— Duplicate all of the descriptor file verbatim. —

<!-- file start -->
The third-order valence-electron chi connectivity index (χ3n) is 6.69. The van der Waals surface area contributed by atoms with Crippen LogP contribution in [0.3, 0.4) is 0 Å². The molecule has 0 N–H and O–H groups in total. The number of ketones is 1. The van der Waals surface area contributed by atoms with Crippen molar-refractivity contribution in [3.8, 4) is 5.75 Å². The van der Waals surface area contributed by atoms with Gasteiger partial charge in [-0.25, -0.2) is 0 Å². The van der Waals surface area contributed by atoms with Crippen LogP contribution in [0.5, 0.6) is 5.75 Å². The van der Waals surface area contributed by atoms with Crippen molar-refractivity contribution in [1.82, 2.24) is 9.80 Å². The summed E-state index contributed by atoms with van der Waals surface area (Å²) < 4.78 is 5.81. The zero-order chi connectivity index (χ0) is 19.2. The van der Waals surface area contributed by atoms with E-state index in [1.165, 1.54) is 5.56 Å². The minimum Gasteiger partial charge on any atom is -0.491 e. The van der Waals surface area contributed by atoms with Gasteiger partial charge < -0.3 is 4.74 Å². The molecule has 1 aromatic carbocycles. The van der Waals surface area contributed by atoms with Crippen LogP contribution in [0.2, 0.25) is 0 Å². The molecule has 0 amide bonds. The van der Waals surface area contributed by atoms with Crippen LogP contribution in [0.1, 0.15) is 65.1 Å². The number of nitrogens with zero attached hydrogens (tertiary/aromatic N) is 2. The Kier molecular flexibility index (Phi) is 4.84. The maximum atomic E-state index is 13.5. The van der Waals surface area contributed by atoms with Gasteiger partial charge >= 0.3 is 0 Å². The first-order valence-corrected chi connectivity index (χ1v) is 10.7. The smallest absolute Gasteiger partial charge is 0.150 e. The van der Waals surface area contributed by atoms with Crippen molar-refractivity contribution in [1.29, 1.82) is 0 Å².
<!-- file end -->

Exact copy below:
The third-order valence-electron chi connectivity index (χ3n) is 6.69. The van der Waals surface area contributed by atoms with Crippen LogP contribution in [0.3, 0.4) is 0 Å². The molecule has 0 N–H and O–H groups in total. The number of ketones is 1. The van der Waals surface area contributed by atoms with Crippen molar-refractivity contribution in [3.8, 4) is 5.75 Å². The van der Waals surface area contributed by atoms with Gasteiger partial charge in [-0.25, -0.2) is 0 Å². The van der Waals surface area contributed by atoms with Crippen LogP contribution in [0.5, 0.6) is 5.75 Å². The van der Waals surface area contributed by atoms with Crippen molar-refractivity contribution in [1.82, 2.24) is 9.80 Å². The summed E-state index contributed by atoms with van der Waals surface area (Å²) < 4.78 is 5.81. The zero-order chi connectivity index (χ0) is 19.2. The van der Waals surface area contributed by atoms with E-state index in [1.165, 1.54) is 5.56 Å². The minimum Gasteiger partial charge on any atom is -0.491 e. The van der Waals surface area contributed by atoms with Gasteiger partial charge < -0.3 is 4.74 Å². The molecule has 1 aromatic carbocycles. The van der Waals surface area contributed by atoms with Crippen LogP contribution in [0.2, 0.25) is 0 Å². The molecule has 0 amide bonds. The van der Waals surface area contributed by atoms with Crippen LogP contribution in [0.1, 0.15) is 65.1 Å². The number of nitrogens with zero attached hydrogens (tertiary/aromatic N) is 2. The Kier molecular flexibility index (Phi) is 4.84. The maximum atomic E-state index is 13.5. The van der Waals surface area contributed by atoms with Gasteiger partial charge >= 0.3 is 0 Å². The first-order valence-corrected chi connectivity index (χ1v) is 10.7. The smallest absolute Gasteiger partial charge is 0.150 e. The van der Waals surface area contributed by atoms with Crippen molar-refractivity contribution in [1.29, 1.82) is 0 Å².